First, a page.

Nikki Finke posts a brutal analysis of Variety’s strike coverage, accusing the trade publication and its reporters of printing total falsehoods.
The trade’s Jason Blairs — oh, excuse me, Josef Adalian and Dave McNary — keep inventing stories which purport to show that less than 2 weeks into the strike wither the WGA’s resolve is withering, and/or its writers are going back to work, and/or even its late show iconic hosts are going to double-cross their teams of scribes. Just one problem: those stories are either totally fabricated or highly exaggerated.
[…]First, there was McNary’s article wrongly claiming the WGA was backing off its position on changing on Reality TV. (See my previous, WGAW Says Variety Scoop Has No Reality). Then, there was Adalian’s and McNary’s fabricated story about The Young And The Restless soap opera writers returning to work by opting for "financial core" status with the WGA.
Both stories turned out to be totally false. Variety’s tiny correction on the soap opera story was buried in the back pages a few days later.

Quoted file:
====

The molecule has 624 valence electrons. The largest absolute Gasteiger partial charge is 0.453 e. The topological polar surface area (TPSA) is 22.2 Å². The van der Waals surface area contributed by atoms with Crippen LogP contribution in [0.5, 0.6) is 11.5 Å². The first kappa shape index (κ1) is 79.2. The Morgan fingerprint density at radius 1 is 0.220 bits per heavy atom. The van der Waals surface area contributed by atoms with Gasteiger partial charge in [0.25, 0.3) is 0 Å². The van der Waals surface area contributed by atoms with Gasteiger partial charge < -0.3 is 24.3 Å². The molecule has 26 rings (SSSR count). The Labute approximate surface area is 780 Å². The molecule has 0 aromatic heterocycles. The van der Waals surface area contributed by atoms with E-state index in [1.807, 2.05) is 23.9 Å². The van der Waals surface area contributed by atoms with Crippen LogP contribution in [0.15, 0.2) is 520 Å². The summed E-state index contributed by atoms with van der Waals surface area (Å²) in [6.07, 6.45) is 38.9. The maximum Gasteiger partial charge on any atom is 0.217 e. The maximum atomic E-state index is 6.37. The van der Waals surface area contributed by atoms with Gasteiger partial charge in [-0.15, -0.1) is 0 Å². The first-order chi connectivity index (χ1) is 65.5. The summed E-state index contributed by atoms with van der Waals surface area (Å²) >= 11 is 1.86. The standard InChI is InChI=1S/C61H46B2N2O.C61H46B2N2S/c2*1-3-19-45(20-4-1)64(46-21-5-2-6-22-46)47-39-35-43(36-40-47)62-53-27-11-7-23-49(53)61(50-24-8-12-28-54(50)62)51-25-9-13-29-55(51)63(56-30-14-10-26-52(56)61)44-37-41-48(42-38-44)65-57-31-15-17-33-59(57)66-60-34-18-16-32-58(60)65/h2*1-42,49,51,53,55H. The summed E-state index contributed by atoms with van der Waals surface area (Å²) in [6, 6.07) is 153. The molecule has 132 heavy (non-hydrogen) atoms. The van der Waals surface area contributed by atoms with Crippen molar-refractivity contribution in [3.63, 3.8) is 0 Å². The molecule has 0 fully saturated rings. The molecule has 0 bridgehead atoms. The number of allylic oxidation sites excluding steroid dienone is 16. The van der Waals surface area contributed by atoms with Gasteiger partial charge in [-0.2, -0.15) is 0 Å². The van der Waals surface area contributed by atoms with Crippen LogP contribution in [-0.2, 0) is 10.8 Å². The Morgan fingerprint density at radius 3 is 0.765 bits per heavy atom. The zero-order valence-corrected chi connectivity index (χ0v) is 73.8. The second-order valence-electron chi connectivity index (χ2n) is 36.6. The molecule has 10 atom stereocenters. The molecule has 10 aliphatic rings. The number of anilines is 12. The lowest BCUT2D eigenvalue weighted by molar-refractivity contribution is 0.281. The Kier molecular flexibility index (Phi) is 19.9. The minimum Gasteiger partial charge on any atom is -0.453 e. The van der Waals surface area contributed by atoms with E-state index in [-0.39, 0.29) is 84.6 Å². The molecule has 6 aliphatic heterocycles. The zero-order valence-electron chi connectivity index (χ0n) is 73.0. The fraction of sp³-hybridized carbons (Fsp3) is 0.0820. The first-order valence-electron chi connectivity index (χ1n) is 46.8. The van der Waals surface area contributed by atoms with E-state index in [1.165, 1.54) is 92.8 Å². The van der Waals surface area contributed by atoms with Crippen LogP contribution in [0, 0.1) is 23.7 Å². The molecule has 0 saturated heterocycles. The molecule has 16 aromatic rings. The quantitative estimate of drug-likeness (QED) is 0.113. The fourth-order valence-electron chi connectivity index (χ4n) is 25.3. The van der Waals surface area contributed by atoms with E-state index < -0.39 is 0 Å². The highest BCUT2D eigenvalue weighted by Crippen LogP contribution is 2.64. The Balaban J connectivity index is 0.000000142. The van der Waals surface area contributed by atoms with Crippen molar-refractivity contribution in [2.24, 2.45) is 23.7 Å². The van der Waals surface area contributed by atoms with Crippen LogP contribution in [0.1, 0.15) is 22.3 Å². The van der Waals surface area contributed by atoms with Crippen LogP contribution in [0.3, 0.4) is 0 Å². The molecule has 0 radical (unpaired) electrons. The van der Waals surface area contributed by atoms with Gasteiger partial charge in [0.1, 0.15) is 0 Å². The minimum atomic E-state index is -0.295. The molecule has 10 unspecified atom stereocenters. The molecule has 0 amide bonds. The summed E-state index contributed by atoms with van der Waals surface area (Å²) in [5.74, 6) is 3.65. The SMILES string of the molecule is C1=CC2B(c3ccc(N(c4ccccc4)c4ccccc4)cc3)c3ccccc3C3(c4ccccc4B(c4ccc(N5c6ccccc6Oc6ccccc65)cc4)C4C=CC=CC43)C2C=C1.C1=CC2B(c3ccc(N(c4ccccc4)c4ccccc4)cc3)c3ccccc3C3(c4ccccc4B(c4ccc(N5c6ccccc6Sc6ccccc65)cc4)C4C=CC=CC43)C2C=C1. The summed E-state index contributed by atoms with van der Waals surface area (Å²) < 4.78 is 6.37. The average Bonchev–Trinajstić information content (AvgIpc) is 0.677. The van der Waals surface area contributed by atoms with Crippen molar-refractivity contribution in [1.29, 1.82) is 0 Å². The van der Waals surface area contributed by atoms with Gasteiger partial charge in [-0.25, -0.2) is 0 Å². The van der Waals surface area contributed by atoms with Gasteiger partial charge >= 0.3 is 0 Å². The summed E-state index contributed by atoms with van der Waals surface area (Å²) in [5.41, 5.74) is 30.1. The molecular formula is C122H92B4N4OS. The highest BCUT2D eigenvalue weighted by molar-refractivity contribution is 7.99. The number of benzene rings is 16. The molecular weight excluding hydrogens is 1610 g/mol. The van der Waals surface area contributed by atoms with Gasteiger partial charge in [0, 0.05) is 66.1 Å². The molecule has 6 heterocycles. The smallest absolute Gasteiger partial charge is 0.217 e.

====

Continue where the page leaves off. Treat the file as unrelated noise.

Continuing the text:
My take on this is that Variety’s so-called "reporters" are so used to retyping press releases and passing them off as "reporting" that they have no idea how to actually report a story. So they are simply publishing whatever their studio and networks sources feed them without bothering to do the basic work of a reporter.
But they also have no incentive to do any actual reporting. I know what I am talking about. Twenty years ago, I worked as a reporter for a trade publication. I know the pressure the advertising side exerts on the editorial side. The wall between the two in the trade publication world is very, very thin. By nature, trade publication rely entirely on advertising by the industry they are reporting on, which raises all kinds of ethical issues every single day. The fact is that the editors are under enormous pressure not to piss off the people who keep them in business…and those people aren’t screenwriters.